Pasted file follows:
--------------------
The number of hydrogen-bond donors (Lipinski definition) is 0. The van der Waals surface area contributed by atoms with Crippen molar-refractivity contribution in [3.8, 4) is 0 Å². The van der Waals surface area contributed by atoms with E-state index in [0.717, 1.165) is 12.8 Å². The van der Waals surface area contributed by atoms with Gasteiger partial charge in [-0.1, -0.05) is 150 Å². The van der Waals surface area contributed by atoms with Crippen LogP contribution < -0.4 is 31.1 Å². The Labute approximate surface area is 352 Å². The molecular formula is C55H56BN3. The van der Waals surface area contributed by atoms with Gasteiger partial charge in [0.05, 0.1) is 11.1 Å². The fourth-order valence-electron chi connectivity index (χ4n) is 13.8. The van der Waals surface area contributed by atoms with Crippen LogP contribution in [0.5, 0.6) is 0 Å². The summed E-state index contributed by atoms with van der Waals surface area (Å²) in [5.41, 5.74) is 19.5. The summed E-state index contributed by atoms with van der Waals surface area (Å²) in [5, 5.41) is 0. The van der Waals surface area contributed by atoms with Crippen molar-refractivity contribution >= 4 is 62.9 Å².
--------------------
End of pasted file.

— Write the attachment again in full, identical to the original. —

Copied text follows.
The number of hydrogen-bond donors (Lipinski definition) is 0. The van der Waals surface area contributed by atoms with Crippen molar-refractivity contribution in [3.8, 4) is 0 Å². The van der Waals surface area contributed by atoms with E-state index in [0.717, 1.165) is 12.8 Å². The van der Waals surface area contributed by atoms with Gasteiger partial charge in [-0.1, -0.05) is 150 Å². The van der Waals surface area contributed by atoms with Crippen LogP contribution < -0.4 is 31.1 Å². The Labute approximate surface area is 352 Å². The molecular formula is C55H56BN3. The van der Waals surface area contributed by atoms with Gasteiger partial charge in [0.05, 0.1) is 11.1 Å². The fourth-order valence-electron chi connectivity index (χ4n) is 13.8. The van der Waals surface area contributed by atoms with Crippen LogP contribution in [0.5, 0.6) is 0 Å². The summed E-state index contributed by atoms with van der Waals surface area (Å²) in [5.41, 5.74) is 19.5. The summed E-state index contributed by atoms with van der Waals surface area (Å²) in [5, 5.41) is 0. The van der Waals surface area contributed by atoms with Crippen molar-refractivity contribution >= 4 is 62.9 Å².